ENGLEWOOD — Chicagoans are desperately looking for ways to cool off amid scorching temperatures and high humidity — but they should leave the fire hydrants alone, fire officials and a Southwest Side alderman said.
Ald. Raymond Lopez (15th) said his office has fielded hundreds of calls about open fire hydrants since June 1, with 88 coming during Fourth of July weekend. What was once a minor annoyance has become a regular nuisance.
“We’ve got 20 different blocks where this is happening, and several people on those blocks are responsible for turning them on,” Lopez said. “It’s an ongoing daily event.
Open hydrants make it more difficult for firefighters to do their jobs, Chicago Fire Department spokesperson Larry Langford said. There are more than 40,000 hydrants in the city, and if too many of them are on, the fire department will have a pressure problem on its hands, Langford said.
“This isn’t cute or funny anymore. It’s impacting the streets,” Lopez said.
Lopez said people from outside the neighborhood are coming into the 15th Ward and turn on hydrants while visiting. They leave them on, forcing the city’s Department of Water Management to come turn them off — only for the hydrants to be reopened hours later.
The alderman posted on Facebook he and his staff have tracked one person who turned on a hydrant in the 2400 block of West 47th Place.
Residents along Honore Street and Wolcott and Paulina avenues in Back of the Yards are some of the most affected. Frustrated by poor water pressure and the inability to flush their toilets, they are blowing the whistle on perpetrators, Lopez said.
Langford said open hydrants also create a safety issue for young children playing in the street.
“People often open the hydrants and then they use boards and tires to make a very tall spray, which makes a big curtain, and kids are playing in it,” Langford said.
“Even on a residential street where traffic is low, a car can come by and not be able to see the kids in the water. And the kids can’t hear the car if the driver blows the horn because hydrants are noisy. The motorist may drive slowly through and strike a child.”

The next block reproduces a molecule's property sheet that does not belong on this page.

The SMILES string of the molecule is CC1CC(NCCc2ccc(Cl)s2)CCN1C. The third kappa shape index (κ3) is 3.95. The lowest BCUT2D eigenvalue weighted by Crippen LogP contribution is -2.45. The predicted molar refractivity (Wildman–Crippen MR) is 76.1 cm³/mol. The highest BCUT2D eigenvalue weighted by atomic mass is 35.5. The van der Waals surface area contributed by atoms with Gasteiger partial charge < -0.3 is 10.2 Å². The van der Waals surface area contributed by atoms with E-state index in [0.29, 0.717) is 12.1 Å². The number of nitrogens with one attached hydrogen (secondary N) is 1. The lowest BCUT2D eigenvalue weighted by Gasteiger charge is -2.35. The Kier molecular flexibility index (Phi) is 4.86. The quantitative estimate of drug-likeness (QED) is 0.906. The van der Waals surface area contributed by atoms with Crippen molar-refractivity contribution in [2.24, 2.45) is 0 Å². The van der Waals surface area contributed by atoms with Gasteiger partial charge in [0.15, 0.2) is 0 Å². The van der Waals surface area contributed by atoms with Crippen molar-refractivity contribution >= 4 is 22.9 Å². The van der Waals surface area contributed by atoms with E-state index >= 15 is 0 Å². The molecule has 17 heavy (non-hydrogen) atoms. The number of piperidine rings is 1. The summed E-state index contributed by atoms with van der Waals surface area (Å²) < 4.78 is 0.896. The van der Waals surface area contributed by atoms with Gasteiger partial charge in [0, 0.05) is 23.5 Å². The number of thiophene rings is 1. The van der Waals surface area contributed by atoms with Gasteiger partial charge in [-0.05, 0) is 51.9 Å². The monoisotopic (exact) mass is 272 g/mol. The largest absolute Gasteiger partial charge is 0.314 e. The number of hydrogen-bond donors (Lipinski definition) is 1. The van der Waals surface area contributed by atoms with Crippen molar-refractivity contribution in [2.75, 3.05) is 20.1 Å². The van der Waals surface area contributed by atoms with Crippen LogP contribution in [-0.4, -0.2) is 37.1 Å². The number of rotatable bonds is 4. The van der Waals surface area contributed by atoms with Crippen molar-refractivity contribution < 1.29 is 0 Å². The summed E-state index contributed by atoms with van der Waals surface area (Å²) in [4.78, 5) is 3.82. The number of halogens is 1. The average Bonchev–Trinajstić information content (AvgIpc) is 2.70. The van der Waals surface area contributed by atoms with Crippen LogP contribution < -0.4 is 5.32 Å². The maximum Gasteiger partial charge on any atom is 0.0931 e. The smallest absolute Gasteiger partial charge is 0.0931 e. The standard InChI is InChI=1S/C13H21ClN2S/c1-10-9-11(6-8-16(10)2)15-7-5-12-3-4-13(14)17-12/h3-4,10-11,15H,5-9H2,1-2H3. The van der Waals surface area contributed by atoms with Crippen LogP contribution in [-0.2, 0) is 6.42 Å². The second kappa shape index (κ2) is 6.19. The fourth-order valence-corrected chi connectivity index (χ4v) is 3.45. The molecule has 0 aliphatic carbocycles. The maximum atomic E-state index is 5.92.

Open hydrants also can cause property damage, Langford said. Cold water from a hydrant plus a hot windshield equals hundreds of dollars in repairs.
Langford said people have myriad ways for obtaining hydrant keys.
“Private contractors have these keys because they’re legally able to use the hydrants for the construction water with a city permit, so they’re out there,” Langford said.
“The city has spent money on high security taps that require special keys, but over the years people have figured out how to defeat those. It’s just like anything else; you come up with high-security methods, people will come up with a low-tech way of beating it.”
The lack of other options for heat relief remains an issue.
Public pools and beaches remain closed in an effort to contain the spread of coronavirus. More than 100 park district splash pads are open throughout the city, but some have remained closed.
To prepare for the upcoming stretch of weather, the city is opening cooling centers, libraries and splash pads through the weekend.
Asiaha Butler, co-founder of the Residents Association of Greater Englewood, said she has mixed feelings.
While she agrees with Lopez on safety and infrastructure problems, she believes there is a way to find middle ground.
“What if we shut down the block for a couple hours and let them play for a little bit while being monitored? It’s not like they have alternatives,” Butler said. “That’s what made me complete the city’s Shared Street survey. There’s a way that it can be done safely that allows kids to cool off and have fun.”
In the meantime, Lopez is urging residents to report all open fire hydrants to their respective ward offices or 311. Residents of the 15th Ward can report them on Lopez’s website or call his office.
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